As Qubit mentioned earlier, theres mathematical calculations in Satelites to account for the very tiny fraction of a second extra added to time inside the precise timers in satelites, if unaccounted for, GPS would stray off for 6 miles each day.

Yes, absolutely. In fact, I read in New Scientist recently that such super accurate atomic clocks have been built, that they can measure the difference in time's speed due to gravity with two clocks in the lab, where one is a mere metre or so higher than the other! So yes, your feet really do age at a different rate than your head. The difference is tiny, that's all.
 
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You really need to read up on a layman's explanation for general relativity. Here's one from Wikipedia.

Scientists have proved experimentally that speed and gravity both affect time. Heck, every GPS satellite and receiver has a compensation factor calculated into it to adjust for this!

Just google on this subject and you'll find a ton of answers on why time isn't fixed and unchanging and one can't go faster than light in the traditional sense, not this article in my OP of course. Note that one doesn't actually break the speed of light even there from the point of view of the static observer.

there already is evidence.... get on a plane somewhere and time moves slower ( only very slightly however... something in the order of nano seconds i think... is pico....)

my understanding was that reduced temps resuted in faster electron transfer in the digital clocks, hence the tiny time difference. i studied electrincs and these were used as examples when it was being explained that electron transfer achieves light speed at absolute zero. i was assuming that whoever did those experiments had un/intentinally forgotten to factor that in.
i guess i'll have to do some reading though.

if somehow gravity is affecting time... well my mind is blown because i just don't see how an energy field emmited by matter is interacting with time.
 
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qubit

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my understanding was that reduced temps resuted in faster electron transfer in the digital clocks, hence the tiny time difference. i studied electrincs and these were used as examples when it was being explained that electron transfer achieves light speed at absolute zero. i was assuming that whoever did those experiments had un/intentinally forgotten to factor that in.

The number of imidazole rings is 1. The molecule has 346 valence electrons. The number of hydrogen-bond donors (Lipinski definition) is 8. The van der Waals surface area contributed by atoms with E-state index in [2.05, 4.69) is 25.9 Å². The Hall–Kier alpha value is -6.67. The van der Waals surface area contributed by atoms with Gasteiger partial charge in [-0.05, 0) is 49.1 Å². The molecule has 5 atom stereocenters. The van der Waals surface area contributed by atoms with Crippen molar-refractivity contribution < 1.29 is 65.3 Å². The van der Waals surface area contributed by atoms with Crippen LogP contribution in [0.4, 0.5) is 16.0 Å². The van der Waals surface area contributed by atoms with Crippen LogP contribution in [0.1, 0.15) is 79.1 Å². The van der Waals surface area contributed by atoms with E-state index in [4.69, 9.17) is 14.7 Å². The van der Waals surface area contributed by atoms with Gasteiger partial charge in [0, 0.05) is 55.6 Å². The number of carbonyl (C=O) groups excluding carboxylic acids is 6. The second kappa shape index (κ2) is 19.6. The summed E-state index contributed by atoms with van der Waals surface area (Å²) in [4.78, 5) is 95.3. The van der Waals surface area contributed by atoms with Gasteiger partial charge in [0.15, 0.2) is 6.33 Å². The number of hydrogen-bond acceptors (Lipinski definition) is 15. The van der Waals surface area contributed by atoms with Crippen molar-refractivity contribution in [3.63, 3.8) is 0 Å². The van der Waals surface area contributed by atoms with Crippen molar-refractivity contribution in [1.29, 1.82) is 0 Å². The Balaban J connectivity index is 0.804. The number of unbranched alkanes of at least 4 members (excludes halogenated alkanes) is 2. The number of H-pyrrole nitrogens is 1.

i guess i'll have to do some reading though.

if somehow gravity is affecting time... well my mind is blown because i just don't see how an energy field emmited by matter is interacting with time.

Oh, you're right about temperature affecting the speed of the clocks. You know how it is, the minute one gets into any kind of accurate measurements, a zillion factors and then some have to be taken into account, lol.

Gravity is not an energy field. It's the curvature of spacetime, which is completely different. Have a read of that Wikipedia article (at least the initial parts) to have an idea of what we're referring to.
 
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Time dilation is old old news...Special Relativity.
As much as I sort of like Universe Today, that guy is a bit simple minded.
 
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Good God all this FTL buzz is getting really old.


Expansion of the universe is faster than light
http://scienceline.org/2007/07/ask-romero-speedoflight/

Tachyons are faster than light
http://en.wikipedia.org/wiki/Tachyon

Spooky action is faster than light
http://www.telegraph.co.uk/science/...n-acts-at-10000-times-the-speed-of-light.html

Even gravitation is faster than light
http://metaresearch.org/cosmology/speed_of_gravity.asp


Although faster-than-light force propagation speeds do violate Einstein special relativity (SR), they are in accord with Lorentzian relativity, which has never been experimentally distinguished from SR—at least, not in favor of SR.
I think enough said.

http://en.wikipedia.org/wiki/Faster-than-light

Faster-than-light communications and travel refer to the propagation of information or matter faster than the speed of light. Under the special theory of relativity, a particle (that has rest mass) with subluminal velocity needs infinite energy to accelerate to the speed of light, although special relativity does not forbid the existence of particles that travel faster than light at all times (tachyons).


Everything with a wavelength has a mass, hence photons has mass (at least in quantum mehanics)

And what in the universe doesn't have a wavelength anyway? Even absolute vacuum has fluctuations.
 

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Good God all this FTL buzz is getting really old.

Rubbish man, I can type a post on this very forum faster than light. Muhahahahaha!!! :p

Nice find. :)